• Paul Anthony Jones

Ogonek

(n.) a hook-shaped diacritic, ( ˛ ), often used to show a nasalized vowel



You might have spotted this tweet over on HH the other day, about how the circumflex marker or diacritic, ( ^ ), in used in French:



The explanation that followed that tweet up on the HH blog has since proved ridiculously popular, and there have been lots of requests since to do a similar deep dive into other symbols and diacritics. This is officially A Good Idea. So we’ll try to cover as many of them as we can in the weeks ahead. But this time around, it’s the turn of the brilliantly-named ogonek.


LEADING BY A NOSE


Chances are, this won’t be a mark familiar to many of you reading this, so for the uninitiated, here are some basics.


The ogonek is a backwards-facing, tail-shaped diacritic, (˛ ), kinda like a reversed cedilla. Unlike the ç of French and the ş of Turkish, however, in most of the languages that use ogoneks today (like Polish, Lithuanian, or some of the Native American languages, like Navajo) they tend only to be attached to vowels. Why? Well, an ogonek generally shows that a vowel in question has been nasalized.


“Great. Lovely. Super,” you’re probably thinking. “But what does that mean?”


A vowel becomes nasalized when it’s pronounced with some airflow through the nose, typically giving it a richer, more sonorous sound than so-called oral vowels, that only involve open airflow through the mouth. English doesn’t have ogoneks or nasal vowels, so to us this sound will probably be most familiar via French words like bon (“good”), non (“no”), vent (“wind”), rendez-vous, and croissant, the N syllables of which are all noticeably nasalized.


A few of these have been adopted into English in stock phrases like bon appetit and vol-au-vent, but we English speakers are a picky bunch and we don’t tend to pronounce them with an accurate native French sound—leading to decidedly anglophone versions like “kwassont”, and “vollavont”. So even when English borrows a nasalized vowel sound from another language, we apparently do our utmost to get rid of it as quickly as possible.


That’s not to say that English has no nasal sounds at all. Actually, we have three: the nasal consonants “m”, “n” and “ng” are all likewise pronounced with airflow through the nose to create a warm, sonorous sound. What we don’t have are nasalized vowels—or at least, not technically.


Y’see, the thing about that warm, sonorous sound is that—well, it can leak. Often when they pop up in an English word, nasalized consonants like “m” and “ng” tend to naturally affect the other sounds around them, giving them a smidgen of nasalization too. The A in a word like ban; the E in length; the I in sting; the O in comb; or the U in sung are all often partially nasalized, simply due to their close proximity to a nasalized consonant. (In fact, if you pronounce them slowly, you might even be able to feel that the A in bang or brung isn’t quite as clear as the A in a word like tap or cat.)


English doesn’t recognize this nasalization at all; that is to say, we don’t have separate letters, symbols or markers in our alphabet to show that this modification has occurred. Largely that’s because English doesn’t tend to like using diacritic markers anyway, but it’s also because, unlike in other languages, nasalizing a vowel in English doesn’t do anything at all to the meaning of the word. Ergo, we don’t use ogoneks.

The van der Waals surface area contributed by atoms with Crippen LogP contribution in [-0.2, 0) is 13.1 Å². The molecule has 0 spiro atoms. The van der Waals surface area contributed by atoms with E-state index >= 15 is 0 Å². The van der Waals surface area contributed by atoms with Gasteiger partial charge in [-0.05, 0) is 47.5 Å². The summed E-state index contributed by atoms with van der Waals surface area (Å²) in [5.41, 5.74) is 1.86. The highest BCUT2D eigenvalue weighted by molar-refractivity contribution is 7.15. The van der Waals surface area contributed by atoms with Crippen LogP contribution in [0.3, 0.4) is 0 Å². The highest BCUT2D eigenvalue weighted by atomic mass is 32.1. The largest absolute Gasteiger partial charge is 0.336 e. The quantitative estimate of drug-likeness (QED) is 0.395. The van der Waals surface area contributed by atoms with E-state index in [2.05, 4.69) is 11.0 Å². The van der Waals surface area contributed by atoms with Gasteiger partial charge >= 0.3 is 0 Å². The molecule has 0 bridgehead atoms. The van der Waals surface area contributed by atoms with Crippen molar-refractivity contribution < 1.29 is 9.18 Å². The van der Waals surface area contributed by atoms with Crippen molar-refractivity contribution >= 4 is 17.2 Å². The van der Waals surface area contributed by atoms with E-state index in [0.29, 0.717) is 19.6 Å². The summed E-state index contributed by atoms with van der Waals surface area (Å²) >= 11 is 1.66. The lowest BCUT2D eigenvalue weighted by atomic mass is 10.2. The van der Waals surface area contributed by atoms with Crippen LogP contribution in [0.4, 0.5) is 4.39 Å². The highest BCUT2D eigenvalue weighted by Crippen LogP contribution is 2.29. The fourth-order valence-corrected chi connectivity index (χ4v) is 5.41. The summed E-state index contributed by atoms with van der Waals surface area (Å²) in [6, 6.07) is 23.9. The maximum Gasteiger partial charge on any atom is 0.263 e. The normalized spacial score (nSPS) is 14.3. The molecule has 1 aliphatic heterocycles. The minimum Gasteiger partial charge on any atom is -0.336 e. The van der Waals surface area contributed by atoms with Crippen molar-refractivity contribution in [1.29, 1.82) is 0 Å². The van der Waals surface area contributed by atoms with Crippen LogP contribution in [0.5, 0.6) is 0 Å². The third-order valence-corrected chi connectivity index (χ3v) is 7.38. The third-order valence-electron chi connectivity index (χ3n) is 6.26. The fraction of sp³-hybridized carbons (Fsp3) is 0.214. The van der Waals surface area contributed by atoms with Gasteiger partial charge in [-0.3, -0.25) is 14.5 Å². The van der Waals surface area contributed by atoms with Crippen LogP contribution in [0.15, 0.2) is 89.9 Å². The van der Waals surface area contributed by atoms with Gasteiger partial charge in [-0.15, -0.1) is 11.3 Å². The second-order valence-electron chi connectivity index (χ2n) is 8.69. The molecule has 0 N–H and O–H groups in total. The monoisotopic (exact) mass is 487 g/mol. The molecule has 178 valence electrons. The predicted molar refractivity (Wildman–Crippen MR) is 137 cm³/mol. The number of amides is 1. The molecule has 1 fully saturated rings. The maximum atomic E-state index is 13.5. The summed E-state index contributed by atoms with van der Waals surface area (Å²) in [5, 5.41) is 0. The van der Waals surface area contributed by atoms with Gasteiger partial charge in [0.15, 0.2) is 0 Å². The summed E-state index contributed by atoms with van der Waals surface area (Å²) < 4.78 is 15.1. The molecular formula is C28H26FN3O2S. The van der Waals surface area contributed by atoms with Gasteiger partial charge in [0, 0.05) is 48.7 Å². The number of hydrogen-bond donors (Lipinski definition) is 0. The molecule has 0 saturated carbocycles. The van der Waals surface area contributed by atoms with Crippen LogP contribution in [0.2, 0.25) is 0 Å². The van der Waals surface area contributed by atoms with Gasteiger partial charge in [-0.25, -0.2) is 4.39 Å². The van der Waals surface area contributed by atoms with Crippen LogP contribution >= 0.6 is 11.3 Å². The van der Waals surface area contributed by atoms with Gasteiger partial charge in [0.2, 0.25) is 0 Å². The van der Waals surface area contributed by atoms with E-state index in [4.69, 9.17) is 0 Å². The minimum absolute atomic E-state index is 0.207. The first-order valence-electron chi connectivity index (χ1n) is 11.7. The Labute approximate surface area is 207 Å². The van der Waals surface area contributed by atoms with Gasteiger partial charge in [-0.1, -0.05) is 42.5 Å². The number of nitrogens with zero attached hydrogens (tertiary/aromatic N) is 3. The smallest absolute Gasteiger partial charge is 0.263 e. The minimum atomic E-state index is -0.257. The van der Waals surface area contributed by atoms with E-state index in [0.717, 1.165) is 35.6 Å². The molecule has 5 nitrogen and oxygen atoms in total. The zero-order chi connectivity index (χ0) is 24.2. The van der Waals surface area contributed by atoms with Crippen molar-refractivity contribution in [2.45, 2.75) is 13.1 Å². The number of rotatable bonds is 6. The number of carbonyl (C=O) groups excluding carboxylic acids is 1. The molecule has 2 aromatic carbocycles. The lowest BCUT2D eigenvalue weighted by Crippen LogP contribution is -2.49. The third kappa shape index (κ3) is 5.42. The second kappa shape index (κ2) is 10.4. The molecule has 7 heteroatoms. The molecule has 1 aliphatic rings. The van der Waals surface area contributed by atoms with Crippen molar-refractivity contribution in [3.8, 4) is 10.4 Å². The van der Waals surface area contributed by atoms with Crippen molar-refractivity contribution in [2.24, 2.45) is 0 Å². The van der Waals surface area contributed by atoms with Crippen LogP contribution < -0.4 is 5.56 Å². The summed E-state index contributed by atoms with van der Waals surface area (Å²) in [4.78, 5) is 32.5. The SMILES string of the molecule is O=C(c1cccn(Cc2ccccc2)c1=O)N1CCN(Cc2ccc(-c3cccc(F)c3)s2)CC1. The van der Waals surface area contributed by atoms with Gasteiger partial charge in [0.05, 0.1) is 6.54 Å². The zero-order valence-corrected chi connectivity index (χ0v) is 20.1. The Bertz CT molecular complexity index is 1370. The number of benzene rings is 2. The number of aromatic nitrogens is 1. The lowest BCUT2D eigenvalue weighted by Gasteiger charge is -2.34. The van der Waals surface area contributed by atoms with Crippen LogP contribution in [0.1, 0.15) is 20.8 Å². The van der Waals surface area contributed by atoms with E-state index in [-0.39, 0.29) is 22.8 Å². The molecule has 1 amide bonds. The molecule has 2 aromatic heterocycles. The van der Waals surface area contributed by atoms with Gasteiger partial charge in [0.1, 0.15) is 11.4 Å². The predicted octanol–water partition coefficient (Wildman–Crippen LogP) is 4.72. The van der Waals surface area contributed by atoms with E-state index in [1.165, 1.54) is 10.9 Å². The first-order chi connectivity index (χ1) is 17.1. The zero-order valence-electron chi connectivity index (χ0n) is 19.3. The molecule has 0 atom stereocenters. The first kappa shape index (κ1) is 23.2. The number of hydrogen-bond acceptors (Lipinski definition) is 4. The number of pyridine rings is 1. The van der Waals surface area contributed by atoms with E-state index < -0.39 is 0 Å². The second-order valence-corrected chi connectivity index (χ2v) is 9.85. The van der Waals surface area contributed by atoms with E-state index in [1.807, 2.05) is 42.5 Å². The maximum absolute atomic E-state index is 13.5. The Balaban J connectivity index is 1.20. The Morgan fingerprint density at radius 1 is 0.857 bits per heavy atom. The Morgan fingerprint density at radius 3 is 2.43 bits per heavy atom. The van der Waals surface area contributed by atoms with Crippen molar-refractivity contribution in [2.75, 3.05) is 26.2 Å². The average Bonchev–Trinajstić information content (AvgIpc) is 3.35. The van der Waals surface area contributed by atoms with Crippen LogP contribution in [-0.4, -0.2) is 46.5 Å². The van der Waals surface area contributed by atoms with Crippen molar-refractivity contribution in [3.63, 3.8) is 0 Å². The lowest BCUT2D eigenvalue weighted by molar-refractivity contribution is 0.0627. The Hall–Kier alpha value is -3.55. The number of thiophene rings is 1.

Speaking of which...


A TALE OF TAILS


Other languages are a lot more open about highlighting these nasal vowel sounds than English, of course. Portuguese uses a tilde ( ~ ), as in words like mão (“mother”), corações (“hearts”), pão (“bread”) or São Paulo. Hindi uses a dot ( · ) called an anusvara, either written above or below the character in question. And Polish uses the hook-shaped ogonek—as in words mięso (“meat”), mąż (“snake”), piękny (“beautiful”), się (“oneself”) and dziękuję (“thank you”).


The word ogonek itself is a Polish word; for obvious reasons, it literally means “little tail”. There are two ogonek characters in the 32-letter Polish alphabet, ą and ę, both of which occupy their own places after A and E respectively.


Originally, these letters would simply 32-letter represented nasalized versions of the A and E sounds themselves, and in some Polish words today that’s still the case. Mąż, meaning “husband”, for instance, is pronounced “mõsh”, with a nasalized “o” sound (albeit represented by a letter A, but that’s another story for another day).


In many other modern Polish words, however, this pronunciation has changed and the nasal sound indicated by an ogonek is often articulated asynchronously—that is to say, the nasalization is delayed slightly, and doesn’t fall on the vowel itself, but rather prompts a separate nasal consonant to appear after it. Confusing? Yeah, it really is.


The Polish word for “tooth”, for instance, is spelled ząb—but it is pronounced zomp, with a very separate “m” sound after the vowel. Likewise, ręka, meaning “arm”, is pronounced “reng-ka”. Sędzia (“judge”) is “sen-jah”. Jagnięcina (“lamb”) is “jag-nyen-tchee-na”. And żołądek (“stomach”) is “zhoh-won-dek”. There are lots of rules dictating which sound nasal sound appears where and when in words like these in Polish, all of which is a bit beyond what concerns us here.


So for now, if this is how the ogonek is used in Polish, what about why is it there in the first place? Where did this “little tail” come from in the first place?


ROMAN AROUND


As unthinkable as it might sound today, Polish was originally only a spoken language; there was no written Polish at all until the Kingdom of Poland was Christianized in the late tenth century, and adopted the Church’s Roman alphabet. Latin continued to dominate written language in Poland until the late 1200s, when the very first written Polish sentence we know about—Daj, uć ja pobrusza, a ti pocziwaj (“Come, let me grind [corn] and you take a rest”)—was recorded in 1270, in a document written by the monks of Henryków Abbey in Silesia. Written Polish was still so uncommon at that time that alongside this sentence is a little Latin margin note, “Hoc est in polonico”, pointing out that, yes, “this is Polish”.